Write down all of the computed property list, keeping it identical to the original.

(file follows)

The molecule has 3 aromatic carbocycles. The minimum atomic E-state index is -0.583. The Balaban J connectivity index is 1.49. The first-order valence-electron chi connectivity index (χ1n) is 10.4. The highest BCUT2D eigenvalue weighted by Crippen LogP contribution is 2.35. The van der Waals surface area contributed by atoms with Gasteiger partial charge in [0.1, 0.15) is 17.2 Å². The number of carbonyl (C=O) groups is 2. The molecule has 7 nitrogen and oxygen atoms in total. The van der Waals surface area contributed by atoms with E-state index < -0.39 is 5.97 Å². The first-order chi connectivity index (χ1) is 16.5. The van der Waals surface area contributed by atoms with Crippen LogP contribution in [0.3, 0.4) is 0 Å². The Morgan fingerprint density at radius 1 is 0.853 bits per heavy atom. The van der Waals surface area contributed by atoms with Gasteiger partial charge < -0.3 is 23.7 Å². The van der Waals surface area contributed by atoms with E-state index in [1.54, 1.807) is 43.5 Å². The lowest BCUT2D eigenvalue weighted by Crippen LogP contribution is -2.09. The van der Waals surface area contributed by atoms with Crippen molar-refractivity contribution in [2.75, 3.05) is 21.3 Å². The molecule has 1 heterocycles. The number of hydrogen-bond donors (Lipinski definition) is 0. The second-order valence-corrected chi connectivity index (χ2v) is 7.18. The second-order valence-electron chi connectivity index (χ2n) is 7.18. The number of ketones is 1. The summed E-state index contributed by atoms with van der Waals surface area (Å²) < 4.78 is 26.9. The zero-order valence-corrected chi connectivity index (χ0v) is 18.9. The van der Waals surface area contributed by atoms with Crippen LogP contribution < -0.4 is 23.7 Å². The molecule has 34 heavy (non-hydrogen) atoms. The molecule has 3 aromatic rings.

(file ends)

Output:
The molecule has 3 aromatic carbocycles. The minimum atomic E-state index is -0.583. The Balaban J connectivity index is 1.49. The first-order valence-electron chi connectivity index (χ1n) is 10.4. The highest BCUT2D eigenvalue weighted by Crippen LogP contribution is 2.35. The van der Waals surface area contributed by atoms with Gasteiger partial charge in [0.1, 0.15) is 17.2 Å². The number of carbonyl (C=O) groups is 2. The molecule has 7 nitrogen and oxygen atoms in total. The van der Waals surface area contributed by atoms with E-state index < -0.39 is 5.97 Å². The first-order chi connectivity index (χ1) is 16.5. The van der Waals surface area contributed by atoms with Crippen LogP contribution in [0.3, 0.4) is 0 Å². The Morgan fingerprint density at radius 1 is 0.853 bits per heavy atom. The van der Waals surface area contributed by atoms with Gasteiger partial charge < -0.3 is 23.7 Å². The van der Waals surface area contributed by atoms with E-state index in [1.54, 1.807) is 43.5 Å². The lowest BCUT2D eigenvalue weighted by Crippen LogP contribution is -2.09. The van der Waals surface area contributed by atoms with Crippen molar-refractivity contribution in [2.75, 3.05) is 21.3 Å². The molecule has 1 heterocycles. The number of hydrogen-bond donors (Lipinski definition) is 0. The second-order valence-corrected chi connectivity index (χ2v) is 7.18. The second-order valence-electron chi connectivity index (χ2n) is 7.18. The number of ketones is 1. The summed E-state index contributed by atoms with van der Waals surface area (Å²) < 4.78 is 26.9. The zero-order valence-corrected chi connectivity index (χ0v) is 18.9. The van der Waals surface area contributed by atoms with Crippen LogP contribution < -0.4 is 23.7 Å². The molecule has 34 heavy (non-hydrogen) atoms. The molecule has 3 aromatic rings.